A Filipino lawmaker filed a bill on the Congress that seeks to declare adobo as national food, bahay kubo (nipa hut) as national house, passenger jeepney as national vehicle, and wooden clogs, locally known as “bakya”, as national footwear of the Philippines.
Cong. Rene Relampagos, Representative of the First District of Bohol, proposed House Bill No. 3926, also called the “Philippine National Symbols Act of 2014”, to declare the ten unofficial symbols taught in schools as official national symbols.
He also said that the bill aims to instill nationalism, and develop tourism through the promotion and conservation of the national symbols. Likewise, it also seeks to ensure respect and preservation as well as provide guidelines and procedures for their use, care, and protection.
Relampagos admitted that national symbols epitomize the nation and its history and culture. However, many of them, especially those who are taught in schools, are not officially declared. He said that there are only ten official national symbols based on the Constitution, Republic Acts, and Proclamations but there are almost 20 national symbols being taught in schools.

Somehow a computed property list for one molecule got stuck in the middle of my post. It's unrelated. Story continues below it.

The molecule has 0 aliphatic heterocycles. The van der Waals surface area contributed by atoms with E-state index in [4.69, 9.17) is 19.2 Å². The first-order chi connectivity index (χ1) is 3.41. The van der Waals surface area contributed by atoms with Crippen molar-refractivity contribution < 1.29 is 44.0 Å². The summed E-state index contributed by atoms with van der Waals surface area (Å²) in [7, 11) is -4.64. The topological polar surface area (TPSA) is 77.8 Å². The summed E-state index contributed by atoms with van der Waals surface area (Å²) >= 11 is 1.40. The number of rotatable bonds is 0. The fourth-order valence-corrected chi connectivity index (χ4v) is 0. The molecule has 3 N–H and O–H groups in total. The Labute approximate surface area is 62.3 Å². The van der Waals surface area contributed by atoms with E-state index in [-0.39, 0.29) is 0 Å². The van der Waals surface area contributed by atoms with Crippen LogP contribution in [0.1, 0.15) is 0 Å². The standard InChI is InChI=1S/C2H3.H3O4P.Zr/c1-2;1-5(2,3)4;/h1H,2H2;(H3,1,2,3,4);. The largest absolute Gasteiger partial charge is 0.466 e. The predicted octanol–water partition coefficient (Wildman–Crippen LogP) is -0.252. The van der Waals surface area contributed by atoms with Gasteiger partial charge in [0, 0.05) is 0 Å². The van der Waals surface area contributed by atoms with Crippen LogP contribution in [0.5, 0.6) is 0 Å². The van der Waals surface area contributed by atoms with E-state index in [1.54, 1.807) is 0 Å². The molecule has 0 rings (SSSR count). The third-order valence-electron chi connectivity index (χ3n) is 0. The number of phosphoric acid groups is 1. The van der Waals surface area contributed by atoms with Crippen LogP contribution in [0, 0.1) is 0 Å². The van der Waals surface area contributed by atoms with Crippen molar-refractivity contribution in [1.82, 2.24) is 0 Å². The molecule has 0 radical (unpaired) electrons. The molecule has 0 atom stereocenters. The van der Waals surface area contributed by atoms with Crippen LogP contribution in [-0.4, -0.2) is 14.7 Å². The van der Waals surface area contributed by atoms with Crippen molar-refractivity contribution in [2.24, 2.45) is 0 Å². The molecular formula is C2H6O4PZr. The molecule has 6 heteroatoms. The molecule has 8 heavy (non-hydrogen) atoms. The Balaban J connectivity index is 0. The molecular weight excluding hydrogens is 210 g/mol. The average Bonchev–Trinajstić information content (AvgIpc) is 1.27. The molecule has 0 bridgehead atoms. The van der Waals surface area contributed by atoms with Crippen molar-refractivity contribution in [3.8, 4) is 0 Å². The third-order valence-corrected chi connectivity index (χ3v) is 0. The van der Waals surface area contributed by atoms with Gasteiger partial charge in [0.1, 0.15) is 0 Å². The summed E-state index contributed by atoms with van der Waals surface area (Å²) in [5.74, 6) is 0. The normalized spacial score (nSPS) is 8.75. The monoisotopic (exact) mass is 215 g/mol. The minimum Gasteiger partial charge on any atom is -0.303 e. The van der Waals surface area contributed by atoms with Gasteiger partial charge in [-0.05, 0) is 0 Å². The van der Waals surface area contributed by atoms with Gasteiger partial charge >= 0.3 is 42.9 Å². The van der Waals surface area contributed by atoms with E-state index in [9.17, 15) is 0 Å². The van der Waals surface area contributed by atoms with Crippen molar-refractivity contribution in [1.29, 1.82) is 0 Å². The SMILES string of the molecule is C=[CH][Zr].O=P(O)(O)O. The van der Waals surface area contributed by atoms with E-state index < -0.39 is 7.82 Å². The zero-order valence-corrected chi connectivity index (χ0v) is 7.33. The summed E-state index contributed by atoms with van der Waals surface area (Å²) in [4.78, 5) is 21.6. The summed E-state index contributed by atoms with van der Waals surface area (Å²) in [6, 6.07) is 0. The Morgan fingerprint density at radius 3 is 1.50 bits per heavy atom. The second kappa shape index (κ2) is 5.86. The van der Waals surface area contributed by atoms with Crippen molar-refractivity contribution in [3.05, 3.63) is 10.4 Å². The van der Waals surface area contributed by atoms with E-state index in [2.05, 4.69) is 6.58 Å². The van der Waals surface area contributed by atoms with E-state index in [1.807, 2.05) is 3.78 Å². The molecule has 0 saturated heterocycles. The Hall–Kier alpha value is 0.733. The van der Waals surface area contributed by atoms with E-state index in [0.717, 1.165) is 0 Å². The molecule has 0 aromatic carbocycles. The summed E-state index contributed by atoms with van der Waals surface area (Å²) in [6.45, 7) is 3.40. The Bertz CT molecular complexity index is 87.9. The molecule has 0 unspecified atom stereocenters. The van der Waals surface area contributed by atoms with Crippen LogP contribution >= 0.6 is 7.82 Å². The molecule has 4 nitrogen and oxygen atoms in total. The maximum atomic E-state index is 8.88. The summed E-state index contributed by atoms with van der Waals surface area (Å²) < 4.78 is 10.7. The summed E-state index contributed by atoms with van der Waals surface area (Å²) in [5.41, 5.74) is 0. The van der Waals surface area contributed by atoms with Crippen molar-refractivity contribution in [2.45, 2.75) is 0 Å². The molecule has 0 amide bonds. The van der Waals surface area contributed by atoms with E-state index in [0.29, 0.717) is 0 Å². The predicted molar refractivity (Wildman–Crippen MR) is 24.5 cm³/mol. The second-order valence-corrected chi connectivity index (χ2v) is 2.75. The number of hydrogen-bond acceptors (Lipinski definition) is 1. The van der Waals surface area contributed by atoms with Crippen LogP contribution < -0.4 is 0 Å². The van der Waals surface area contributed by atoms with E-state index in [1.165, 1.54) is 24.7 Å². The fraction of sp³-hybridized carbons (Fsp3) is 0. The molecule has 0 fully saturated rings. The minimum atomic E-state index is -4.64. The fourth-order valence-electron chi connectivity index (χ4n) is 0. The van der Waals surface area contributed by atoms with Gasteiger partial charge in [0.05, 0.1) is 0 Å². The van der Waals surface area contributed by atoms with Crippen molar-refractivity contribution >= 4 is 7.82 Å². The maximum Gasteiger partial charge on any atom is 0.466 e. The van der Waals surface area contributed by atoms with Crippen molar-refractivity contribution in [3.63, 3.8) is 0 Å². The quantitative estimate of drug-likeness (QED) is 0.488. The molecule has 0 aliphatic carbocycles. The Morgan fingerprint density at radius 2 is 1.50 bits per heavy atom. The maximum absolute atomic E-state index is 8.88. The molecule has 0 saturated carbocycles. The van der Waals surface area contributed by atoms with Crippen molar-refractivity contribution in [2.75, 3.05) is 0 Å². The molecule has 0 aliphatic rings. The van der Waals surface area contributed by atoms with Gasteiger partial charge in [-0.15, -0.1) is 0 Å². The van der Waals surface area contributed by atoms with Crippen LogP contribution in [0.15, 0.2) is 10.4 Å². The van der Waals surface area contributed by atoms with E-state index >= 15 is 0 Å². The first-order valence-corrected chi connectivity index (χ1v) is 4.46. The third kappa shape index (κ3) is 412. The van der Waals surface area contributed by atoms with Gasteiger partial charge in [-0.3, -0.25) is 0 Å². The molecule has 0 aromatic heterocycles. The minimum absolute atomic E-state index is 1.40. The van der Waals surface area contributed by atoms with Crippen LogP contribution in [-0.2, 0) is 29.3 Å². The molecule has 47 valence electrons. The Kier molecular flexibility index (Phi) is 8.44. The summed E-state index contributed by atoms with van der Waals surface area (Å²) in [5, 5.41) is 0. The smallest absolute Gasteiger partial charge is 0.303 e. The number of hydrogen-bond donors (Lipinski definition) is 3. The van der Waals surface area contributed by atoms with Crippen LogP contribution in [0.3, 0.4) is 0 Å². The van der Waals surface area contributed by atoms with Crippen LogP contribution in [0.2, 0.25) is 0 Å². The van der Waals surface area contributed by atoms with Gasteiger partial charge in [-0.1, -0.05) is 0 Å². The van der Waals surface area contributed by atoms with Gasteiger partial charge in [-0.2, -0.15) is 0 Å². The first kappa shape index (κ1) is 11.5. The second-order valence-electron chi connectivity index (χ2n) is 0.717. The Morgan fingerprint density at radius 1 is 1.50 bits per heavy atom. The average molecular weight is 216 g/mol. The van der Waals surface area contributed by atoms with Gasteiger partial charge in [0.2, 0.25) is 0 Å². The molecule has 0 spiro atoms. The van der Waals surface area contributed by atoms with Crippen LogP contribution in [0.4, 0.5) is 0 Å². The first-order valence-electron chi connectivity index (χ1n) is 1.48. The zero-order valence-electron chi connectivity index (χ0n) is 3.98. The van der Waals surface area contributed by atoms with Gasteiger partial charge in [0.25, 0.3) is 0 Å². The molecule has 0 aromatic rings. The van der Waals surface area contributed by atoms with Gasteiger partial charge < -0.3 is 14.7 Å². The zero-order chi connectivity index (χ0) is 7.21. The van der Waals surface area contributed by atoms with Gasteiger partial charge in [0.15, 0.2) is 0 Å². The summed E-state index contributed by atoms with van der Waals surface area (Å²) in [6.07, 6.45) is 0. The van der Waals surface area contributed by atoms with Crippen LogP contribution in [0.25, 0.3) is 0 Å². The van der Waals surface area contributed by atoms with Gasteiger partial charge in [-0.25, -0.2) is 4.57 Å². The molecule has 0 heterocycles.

The congressman named some symbols that are considered national symbols though there is no official declaration, including Dr. Jose P. Rizal as national hero, carabao as national animal, mango as national fruit, bangus as national fish, and baro't saya as national costume. He also cited Bayan Ko (My Country)" as the national song and “Maka-Diyos, Maka-tao, Makakalikasan at Makabansa" (pro-God, pro-man, pro-environment, and pro-country) as the national motto.
Similarly, the House of Congress also approved House Bill No. 2072 on its third and final reading that declares malunggay (Scientific name: Moringa oleifera) as national vegetable. The bill also assigns November as National Malunggay Month.
Pangasinan Rep. Gina de Venecia, author of the House Bill, said that malunggay tree provides many health benefits and livelihood opportunities. Additionally, the World Health Organization encourages the consumption of malunggay in poor countries because it helps improve health.